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    Television review

    Hulu’s ‘Looming Tower’ a 9/11 prelude with no heroes

    Jeff Daniels and Tahar Rahim in Hulu’s “The Looming Tower.”
    JoJo Whilden/Hulu
    Jeff Daniels and Tahar Rahim in Hulu’s “The Looming Tower.”

    Watching “The Looming Tower” is like watching a catastrophe unfold in tortoise-like slo-mo, from some first vague quavers to the collapse of our country’s foundation. The 10-episode limited series takes a scripted look back at the deep rifts between the CIA and the FBI leading up to the events of Sept. 11, 2001, exploring how that ego-driven antagonism undermined the possibility of prevention. It’s like watching Tom and Jerry play a testosterone-fueled game of cat and mouse while a venomous snake quietly slithers past them in a suicide vest.

    You keep thinking the men — in particular Jeff Daniels’s FBI special agent John O’Neill and Peter Sarsgaard’s CIA analyst Martin Schmidt — will check themselves in time, find a way to collaborate, and share intelligence without bruising their professional vanity. You keep hoping that the inevitable isn’t, that they’ll stop Osama bin Laden as he gains global sway with the 1998 Kenyan embassy and 2000 USS Cole bombings. You keep envisioning a happy movie ending, with Al Qaeda in chains, the wars in Iraq and Afghanistan merely disasters averted, and a few US heroes honored.

    But of course the limited series, which premieres Wednesday on Hulu, heads unstoppably into the worst case. There are no heroes in “The Looming Tower,” at least in the first three episodes available for review, just smart but flawed individuals like O’Neill and Schmidt up against the terrorists, the complacency of their agencies regarding jihad, and, perhaps most of all, their own pigheadedness. If you’re expecting “The Looming Tower” to celebrate those who fought bin Laden, however unsuccessfully, you will be disappointed. Based on the Pulitzer Prize-winning nonfiction book “The Looming Tower: Al Qaeda and the Road to 9/11” by Lawrence Wright, it does not go easy when it comes to assigning blame.


    It’s a testament to “The Looming Tower” that the story is as gripping as it is, given that we know where it’s all going. Co-created by Dan Futterman and Alex Gibney, it plays a bit like “Homeland” before “Homeland” got played out, as the agents fly in and out of the Middle East, encountering tension-and-release close calls and dealing with their personal demons. In Daniels’s hands, O’Neill is full of himself, a tacky womanizer who uses the same lines on each of his lovers. And Sarsgaard’s Schmidt is prickly and smug. In a meeting with counterterrorism honcho Richard Clarke, played by Michael Stuhlbarg, the two men are like an embittered and bickering couple in therapy.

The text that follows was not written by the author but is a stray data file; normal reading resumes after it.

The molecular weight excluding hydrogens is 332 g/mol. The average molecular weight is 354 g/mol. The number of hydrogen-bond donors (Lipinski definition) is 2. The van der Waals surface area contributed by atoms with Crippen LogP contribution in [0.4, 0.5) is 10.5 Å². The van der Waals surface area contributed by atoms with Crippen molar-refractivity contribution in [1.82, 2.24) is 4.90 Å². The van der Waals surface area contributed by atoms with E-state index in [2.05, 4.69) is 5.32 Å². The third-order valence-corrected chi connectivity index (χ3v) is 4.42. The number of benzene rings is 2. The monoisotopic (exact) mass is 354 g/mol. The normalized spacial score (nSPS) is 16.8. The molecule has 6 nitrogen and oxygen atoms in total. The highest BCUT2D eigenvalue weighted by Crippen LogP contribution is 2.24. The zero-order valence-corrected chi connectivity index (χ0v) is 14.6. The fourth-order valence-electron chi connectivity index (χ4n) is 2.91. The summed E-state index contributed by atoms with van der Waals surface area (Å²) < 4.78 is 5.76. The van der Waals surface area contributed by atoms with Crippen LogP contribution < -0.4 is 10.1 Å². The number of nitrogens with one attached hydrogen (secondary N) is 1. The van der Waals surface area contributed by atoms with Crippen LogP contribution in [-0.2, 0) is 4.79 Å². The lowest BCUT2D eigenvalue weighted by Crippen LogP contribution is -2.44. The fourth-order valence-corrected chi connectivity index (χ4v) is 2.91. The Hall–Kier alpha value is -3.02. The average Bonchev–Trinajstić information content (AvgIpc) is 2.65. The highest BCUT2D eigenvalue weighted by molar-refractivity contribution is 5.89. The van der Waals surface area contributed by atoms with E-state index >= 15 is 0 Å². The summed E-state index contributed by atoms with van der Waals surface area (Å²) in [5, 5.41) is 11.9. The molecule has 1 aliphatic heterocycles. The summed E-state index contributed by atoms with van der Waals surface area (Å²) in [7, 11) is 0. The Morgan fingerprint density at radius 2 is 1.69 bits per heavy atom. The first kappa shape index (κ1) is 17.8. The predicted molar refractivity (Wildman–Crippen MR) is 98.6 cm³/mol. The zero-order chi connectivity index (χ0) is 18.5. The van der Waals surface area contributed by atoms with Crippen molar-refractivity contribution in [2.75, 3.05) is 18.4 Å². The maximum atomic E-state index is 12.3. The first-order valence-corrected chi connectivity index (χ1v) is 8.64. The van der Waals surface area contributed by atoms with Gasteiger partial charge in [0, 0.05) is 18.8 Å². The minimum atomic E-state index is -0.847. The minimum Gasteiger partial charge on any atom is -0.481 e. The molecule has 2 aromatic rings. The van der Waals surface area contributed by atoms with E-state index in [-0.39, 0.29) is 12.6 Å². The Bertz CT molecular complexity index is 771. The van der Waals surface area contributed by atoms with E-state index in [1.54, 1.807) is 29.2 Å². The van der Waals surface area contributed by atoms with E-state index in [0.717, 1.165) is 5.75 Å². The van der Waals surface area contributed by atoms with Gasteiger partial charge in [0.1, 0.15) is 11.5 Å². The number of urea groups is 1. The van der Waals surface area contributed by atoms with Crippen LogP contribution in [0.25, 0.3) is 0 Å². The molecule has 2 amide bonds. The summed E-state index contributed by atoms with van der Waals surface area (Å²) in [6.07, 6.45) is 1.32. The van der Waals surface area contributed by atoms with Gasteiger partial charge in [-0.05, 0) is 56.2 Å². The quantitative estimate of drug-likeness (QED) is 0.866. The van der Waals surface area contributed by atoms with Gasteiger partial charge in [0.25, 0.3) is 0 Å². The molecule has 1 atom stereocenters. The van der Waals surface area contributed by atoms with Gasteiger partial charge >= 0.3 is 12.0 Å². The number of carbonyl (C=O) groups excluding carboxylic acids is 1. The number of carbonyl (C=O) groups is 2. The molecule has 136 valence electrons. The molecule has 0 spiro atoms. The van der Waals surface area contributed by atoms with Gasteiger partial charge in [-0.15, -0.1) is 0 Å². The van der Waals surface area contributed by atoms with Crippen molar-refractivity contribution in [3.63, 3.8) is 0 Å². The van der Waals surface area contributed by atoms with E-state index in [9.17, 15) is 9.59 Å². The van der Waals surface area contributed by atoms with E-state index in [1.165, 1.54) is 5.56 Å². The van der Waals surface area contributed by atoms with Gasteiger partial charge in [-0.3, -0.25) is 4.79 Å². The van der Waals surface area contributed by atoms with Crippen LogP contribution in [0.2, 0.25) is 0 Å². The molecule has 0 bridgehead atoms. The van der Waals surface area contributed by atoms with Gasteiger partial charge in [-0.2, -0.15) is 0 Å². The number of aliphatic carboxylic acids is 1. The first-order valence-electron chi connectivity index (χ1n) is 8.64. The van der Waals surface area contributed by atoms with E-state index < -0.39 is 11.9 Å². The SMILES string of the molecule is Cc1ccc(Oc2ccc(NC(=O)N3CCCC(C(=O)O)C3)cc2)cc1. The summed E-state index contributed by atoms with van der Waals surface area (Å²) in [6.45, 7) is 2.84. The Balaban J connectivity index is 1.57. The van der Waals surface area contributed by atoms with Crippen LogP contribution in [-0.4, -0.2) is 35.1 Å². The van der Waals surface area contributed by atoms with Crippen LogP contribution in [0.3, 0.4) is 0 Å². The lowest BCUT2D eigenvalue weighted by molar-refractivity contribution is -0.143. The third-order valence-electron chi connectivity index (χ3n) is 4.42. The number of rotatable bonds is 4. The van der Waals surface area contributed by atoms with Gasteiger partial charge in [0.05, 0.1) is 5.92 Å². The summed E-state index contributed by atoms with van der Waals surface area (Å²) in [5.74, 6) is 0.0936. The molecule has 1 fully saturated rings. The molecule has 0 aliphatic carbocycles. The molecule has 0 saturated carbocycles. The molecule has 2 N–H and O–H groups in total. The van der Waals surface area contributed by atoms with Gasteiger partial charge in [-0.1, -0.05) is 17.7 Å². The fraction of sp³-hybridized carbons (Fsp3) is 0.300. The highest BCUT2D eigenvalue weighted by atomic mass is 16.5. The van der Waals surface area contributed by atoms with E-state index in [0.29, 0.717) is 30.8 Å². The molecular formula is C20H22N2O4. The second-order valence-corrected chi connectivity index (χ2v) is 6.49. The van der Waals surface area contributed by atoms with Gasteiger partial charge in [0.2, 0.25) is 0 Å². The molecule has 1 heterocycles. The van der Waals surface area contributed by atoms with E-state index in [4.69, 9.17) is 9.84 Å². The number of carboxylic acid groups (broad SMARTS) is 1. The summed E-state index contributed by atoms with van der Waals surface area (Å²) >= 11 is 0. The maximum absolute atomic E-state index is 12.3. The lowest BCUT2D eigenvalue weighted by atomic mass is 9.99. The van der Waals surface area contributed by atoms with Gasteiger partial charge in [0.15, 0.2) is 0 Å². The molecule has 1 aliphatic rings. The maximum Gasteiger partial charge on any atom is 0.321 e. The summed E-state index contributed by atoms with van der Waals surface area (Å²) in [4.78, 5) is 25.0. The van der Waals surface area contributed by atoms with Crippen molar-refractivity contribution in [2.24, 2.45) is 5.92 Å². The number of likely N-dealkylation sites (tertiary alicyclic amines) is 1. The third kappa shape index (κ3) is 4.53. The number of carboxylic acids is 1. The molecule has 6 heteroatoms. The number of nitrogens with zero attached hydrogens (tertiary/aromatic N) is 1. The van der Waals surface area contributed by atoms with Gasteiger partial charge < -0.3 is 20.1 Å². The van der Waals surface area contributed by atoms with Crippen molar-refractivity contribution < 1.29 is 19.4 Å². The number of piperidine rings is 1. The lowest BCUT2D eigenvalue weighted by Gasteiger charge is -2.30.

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    None of the players knows just how awful the inevitable attack on American soil will be, a truth that makes them a little less dislikable along the way. But the only truly sympathetic guy in “The Looming Tower” is Ali Soufan, one of only eight FBI agents able to speak Arabic. Working with O’Neill, Soufan is played by Tahar Rahim as a gentle, skilled Muslim agent who isn’t part of the power struggle that afflicts the careerists around him. Rahim’s mild manner is welcome in this mano-a-mano atmosphere, and I’d love to see him get more leading-man work. Do we need a somewhat feeble subplot about Soufan’s efforts to court a woman named Heather (Ella Rae Peck), efforts foiled thanks to the distractions of his job? Probably not. Likewise O’Neill’s affairs, which aren’t developed beyond cliché early on. Fortunately, the half-baked romances don’t trip up the series’ steady pace.

    As if to remind us of innocence lost, as well as of the naivete of the CIA and FBI agents before 9/11, “The Looming Tower,” which opens in 1998, features a few scenes in which a background TV is airing news about Monica Lewinsky. Our country is captivated and divided by the case, unaware that a nascent but far greater danger is heading our way. We’re fighting over that blue dress, all while that snake quietly sneaks by.


    Starring: Jeff Daniels, Peter Sarsgaard, Tahar Rahim, Annie Parisse, Wrenn Schmidt, Michael Stuhlbarg, Bill Camp, Sullivan Jones, Virginia Kull, Louis Cancelmi. On: Hulu, premiering Feb. 28.

    Matthew Gilbert can be reached at